salicylic acid causes very high oxidative stress to the extent that it may damage or kill the

plants. The significant reduction in ascorbic acid and catalase concentrations also

suggests that higher rates of salicylic acid would immobilize or destroy these

antioxidants. There is an increase in the concentration of SOD activity for a short time

but appears that it may have also been deactivated with these concentrations of salicylic

acid.

Interaction of Phorate and Imazapic

Visual symptoms of "phorate burn" by phorate at higher rates with the standard rate

of imazapic were observed and were similar to phorate alone. At 4 h after application of

phorate and imazapic, as the rate of phorate increased there was a decrease in the

fluoresence yield at a rate of 1.14 and 11.4 kg ai/ha compared to untreated control and

0.114 + 0.072 kg ai/ha (Table 3-24). Similarly at 24 h, the untreated had the highest

fluoresence yield, whereas phorate (plus imazapic) at 0.114 and 11.4 kg ai/ha gave lower

fluoresence yield than the untreated. At 72 h, the 0.114 and 1.14 kg ai/ha rates of phorate

+ 0.072 kg ai/ha imazapic were different. At 168 h there was a decreasing trend as the

rate of phorate increased but no difference was observed. Phorate plus imazapic

decreases the fluorescence yield, but this decrease can probably be attributed to the

phorate rather than imazapic.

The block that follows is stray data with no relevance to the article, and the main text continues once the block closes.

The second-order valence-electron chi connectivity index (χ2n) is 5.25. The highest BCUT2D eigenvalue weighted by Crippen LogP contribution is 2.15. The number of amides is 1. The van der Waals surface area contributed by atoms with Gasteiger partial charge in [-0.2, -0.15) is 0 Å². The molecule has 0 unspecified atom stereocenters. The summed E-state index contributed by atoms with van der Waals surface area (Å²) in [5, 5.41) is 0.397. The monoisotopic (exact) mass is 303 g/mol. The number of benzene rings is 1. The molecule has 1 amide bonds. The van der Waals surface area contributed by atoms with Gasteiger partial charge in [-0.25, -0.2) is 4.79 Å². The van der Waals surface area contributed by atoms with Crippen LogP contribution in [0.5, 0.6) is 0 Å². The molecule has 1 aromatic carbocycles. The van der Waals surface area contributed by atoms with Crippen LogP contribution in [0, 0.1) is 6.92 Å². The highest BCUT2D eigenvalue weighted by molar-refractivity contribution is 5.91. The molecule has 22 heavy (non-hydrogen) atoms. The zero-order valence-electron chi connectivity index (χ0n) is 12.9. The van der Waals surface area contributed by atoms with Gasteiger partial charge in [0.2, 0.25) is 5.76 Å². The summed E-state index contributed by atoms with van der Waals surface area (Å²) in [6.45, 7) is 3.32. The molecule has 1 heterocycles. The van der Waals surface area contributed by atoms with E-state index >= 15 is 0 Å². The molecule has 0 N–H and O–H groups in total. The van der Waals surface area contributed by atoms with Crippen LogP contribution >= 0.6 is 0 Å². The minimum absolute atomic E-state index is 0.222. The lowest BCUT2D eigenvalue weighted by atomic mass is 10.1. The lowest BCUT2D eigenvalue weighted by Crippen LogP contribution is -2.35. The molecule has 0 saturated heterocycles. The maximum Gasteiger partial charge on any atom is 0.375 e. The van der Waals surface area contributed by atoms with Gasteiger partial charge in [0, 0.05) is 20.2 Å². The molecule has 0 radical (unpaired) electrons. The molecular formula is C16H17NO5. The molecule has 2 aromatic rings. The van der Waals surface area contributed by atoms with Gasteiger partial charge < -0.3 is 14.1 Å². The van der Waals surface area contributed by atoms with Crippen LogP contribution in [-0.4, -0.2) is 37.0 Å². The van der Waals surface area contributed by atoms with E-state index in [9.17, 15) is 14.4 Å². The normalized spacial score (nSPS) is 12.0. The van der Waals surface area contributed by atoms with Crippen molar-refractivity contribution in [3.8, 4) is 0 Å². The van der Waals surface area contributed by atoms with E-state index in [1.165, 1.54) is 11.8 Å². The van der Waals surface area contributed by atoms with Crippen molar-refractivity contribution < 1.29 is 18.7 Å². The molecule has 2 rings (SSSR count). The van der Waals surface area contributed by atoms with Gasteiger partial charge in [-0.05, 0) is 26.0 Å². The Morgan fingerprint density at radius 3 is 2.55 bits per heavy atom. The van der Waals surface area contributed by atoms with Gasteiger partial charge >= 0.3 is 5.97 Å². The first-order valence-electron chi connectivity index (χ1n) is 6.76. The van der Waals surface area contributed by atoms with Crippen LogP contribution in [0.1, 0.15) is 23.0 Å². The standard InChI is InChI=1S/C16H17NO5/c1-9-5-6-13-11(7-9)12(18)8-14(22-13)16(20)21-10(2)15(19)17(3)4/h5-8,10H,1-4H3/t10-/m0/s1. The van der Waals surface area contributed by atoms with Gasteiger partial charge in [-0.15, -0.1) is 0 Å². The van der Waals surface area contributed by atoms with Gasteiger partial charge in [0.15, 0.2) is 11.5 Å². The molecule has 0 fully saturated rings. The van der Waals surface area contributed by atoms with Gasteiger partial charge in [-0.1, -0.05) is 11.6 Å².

There was no interaction of harvest time and rate of phorate plus imazapic on the

concentration of ascorbic acid hence only the effect of rate is shown (Table 3-25). Peanut

treated at the rate of 11.4 kg ai/ha of phorate (plus imazapic) had higher ascorbic acid

than 1.14 kg ai/ha, which was higher than the rate of 0.114 kg ai/ha and the untreated

control. The combination of phorate plus imazapic also increases the concentration of

ascorbic acid in the plants.

There was no interaction between phorate plus imazapic and harvest time on the

concentration of catalase so only the data for rate is shown (Table 3-26). As the rate of

phorate increased there was an increase in the concentration of catalase with the highest

rate of 11.4 kg ai/ha showing higher concentrations of catalase than all other treatments.

The different rates of phorate plus imazapic did not affect glutathione reductase

concentrations and were not different than the untreated control (data not shown). There

was no interaction between harvest time and rate of phorate plus imazapic on the

concentration of SOD therefore only the effect of rate is shown (Table 3-27). The

different rates of phorate plus imazapic had relatively higher units of % inhibition of

SOD units than the untreated with the rate of 0.114 kg ai/ha phorate plus imazapic 0.072

kg ai/ha showing higher units than the untreated. These results suggest there is no major

impact of phorate plus imazapic on the SOD concentration in peanut plants.

The fluorescence yield data suggest that phorate plus imazapic decreases the

photosynthetic efficiency of the plants. There is also an increase in the concentrations of

ascorbic acid and catalase, which suggests that oxidative stress, is being created in the

plants. In this study, there was formation of lesions on the margins of leaves, however

they were not as prominent compared to the phorate application alone. There was some









stress in the plants as reflected by reduced fluorescence yield but the plants recovered

over time.

Interaction of Phorate and Chlorimuron

At 3 DAT there was development of chlorosis in the young emerging leaves. There